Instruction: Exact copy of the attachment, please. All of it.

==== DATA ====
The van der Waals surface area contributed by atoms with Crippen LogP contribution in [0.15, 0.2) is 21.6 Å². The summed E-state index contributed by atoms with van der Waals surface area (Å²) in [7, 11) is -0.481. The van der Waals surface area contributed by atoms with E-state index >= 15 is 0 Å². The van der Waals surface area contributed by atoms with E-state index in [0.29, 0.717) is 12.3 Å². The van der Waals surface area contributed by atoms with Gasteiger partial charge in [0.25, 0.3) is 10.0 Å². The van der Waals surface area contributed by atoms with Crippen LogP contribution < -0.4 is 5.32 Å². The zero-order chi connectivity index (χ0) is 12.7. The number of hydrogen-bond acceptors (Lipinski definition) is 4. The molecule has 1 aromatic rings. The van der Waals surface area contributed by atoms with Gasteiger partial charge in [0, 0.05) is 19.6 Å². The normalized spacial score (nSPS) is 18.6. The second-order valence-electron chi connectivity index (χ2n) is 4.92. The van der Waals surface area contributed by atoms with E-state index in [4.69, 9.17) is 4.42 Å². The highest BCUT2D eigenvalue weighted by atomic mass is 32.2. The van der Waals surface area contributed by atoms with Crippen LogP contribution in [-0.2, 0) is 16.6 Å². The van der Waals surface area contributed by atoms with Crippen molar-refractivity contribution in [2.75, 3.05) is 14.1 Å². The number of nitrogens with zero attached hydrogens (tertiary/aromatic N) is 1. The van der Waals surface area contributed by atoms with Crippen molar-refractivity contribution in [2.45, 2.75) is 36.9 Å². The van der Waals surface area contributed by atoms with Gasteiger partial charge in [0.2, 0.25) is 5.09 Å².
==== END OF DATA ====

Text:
The van der Waals surface area contributed by atoms with Crippen LogP contribution in [0.15, 0.2) is 21.6 Å². The summed E-state index contributed by atoms with van der Waals surface area (Å²) in [7, 11) is -0.481. The van der Waals surface area contributed by atoms with E-state index >= 15 is 0 Å². The van der Waals surface area contributed by atoms with E-state index in [0.29, 0.717) is 12.3 Å². The van der Waals surface area contributed by atoms with Gasteiger partial charge in [0.25, 0.3) is 10.0 Å². The van der Waals surface area contributed by atoms with Crippen LogP contribution < -0.4 is 5.32 Å². The zero-order chi connectivity index (χ0) is 12.7. The number of hydrogen-bond acceptors (Lipinski definition) is 4. The molecule has 1 aromatic rings. The van der Waals surface area contributed by atoms with Gasteiger partial charge in [0, 0.05) is 19.6 Å². The normalized spacial score (nSPS) is 18.6. The second-order valence-electron chi connectivity index (χ2n) is 4.92. The van der Waals surface area contributed by atoms with E-state index in [4.69, 9.17) is 4.42 Å². The highest BCUT2D eigenvalue weighted by atomic mass is 32.2. The van der Waals surface area contributed by atoms with Crippen LogP contribution in [-0.2, 0) is 16.6 Å². The van der Waals surface area contributed by atoms with Crippen molar-refractivity contribution in [2.75, 3.05) is 14.1 Å². The number of nitrogens with zero attached hydrogens (tertiary/aromatic N) is 1. The van der Waals surface area contributed by atoms with Crippen molar-refractivity contribution in [2.45, 2.75) is 36.9 Å². The van der Waals surface area contributed by atoms with Gasteiger partial charge in [0.2, 0.25) is 5.09 Å².